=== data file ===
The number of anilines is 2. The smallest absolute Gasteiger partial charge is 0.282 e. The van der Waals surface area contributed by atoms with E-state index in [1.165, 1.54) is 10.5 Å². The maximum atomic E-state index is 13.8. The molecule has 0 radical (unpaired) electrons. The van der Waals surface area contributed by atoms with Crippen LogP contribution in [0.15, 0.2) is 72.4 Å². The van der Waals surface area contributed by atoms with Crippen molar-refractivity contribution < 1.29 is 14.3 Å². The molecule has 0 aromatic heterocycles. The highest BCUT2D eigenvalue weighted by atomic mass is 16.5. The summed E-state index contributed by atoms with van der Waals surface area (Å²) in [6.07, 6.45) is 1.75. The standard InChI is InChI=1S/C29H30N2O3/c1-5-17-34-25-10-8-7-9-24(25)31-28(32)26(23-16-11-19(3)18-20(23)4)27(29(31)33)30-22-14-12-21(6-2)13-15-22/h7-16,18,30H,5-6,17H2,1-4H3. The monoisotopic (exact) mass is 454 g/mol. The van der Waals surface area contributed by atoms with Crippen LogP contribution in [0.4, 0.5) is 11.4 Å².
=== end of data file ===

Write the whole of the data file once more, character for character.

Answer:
The number of anilines is 2. The smallest absolute Gasteiger partial charge is 0.282 e. The van der Waals surface area contributed by atoms with E-state index in [1.165, 1.54) is 10.5 Å². The maximum atomic E-state index is 13.8. The molecule has 0 radical (unpaired) electrons. The van der Waals surface area contributed by atoms with Crippen LogP contribution in [0.15, 0.2) is 72.4 Å². The van der Waals surface area contributed by atoms with Crippen molar-refractivity contribution < 1.29 is 14.3 Å². The molecule has 0 aromatic heterocycles. The highest BCUT2D eigenvalue weighted by atomic mass is 16.5. The summed E-state index contributed by atoms with van der Waals surface area (Å²) in [6.07, 6.45) is 1.75. The standard InChI is InChI=1S/C29H30N2O3/c1-5-17-34-25-10-8-7-9-24(25)31-28(32)26(23-16-11-19(3)18-20(23)4)27(29(31)33)30-22-14-12-21(6-2)13-15-22/h7-16,18,30H,5-6,17H2,1-4H3. The monoisotopic (exact) mass is 454 g/mol. The van der Waals surface area contributed by atoms with Crippen LogP contribution in [0.4, 0.5) is 11.4 Å².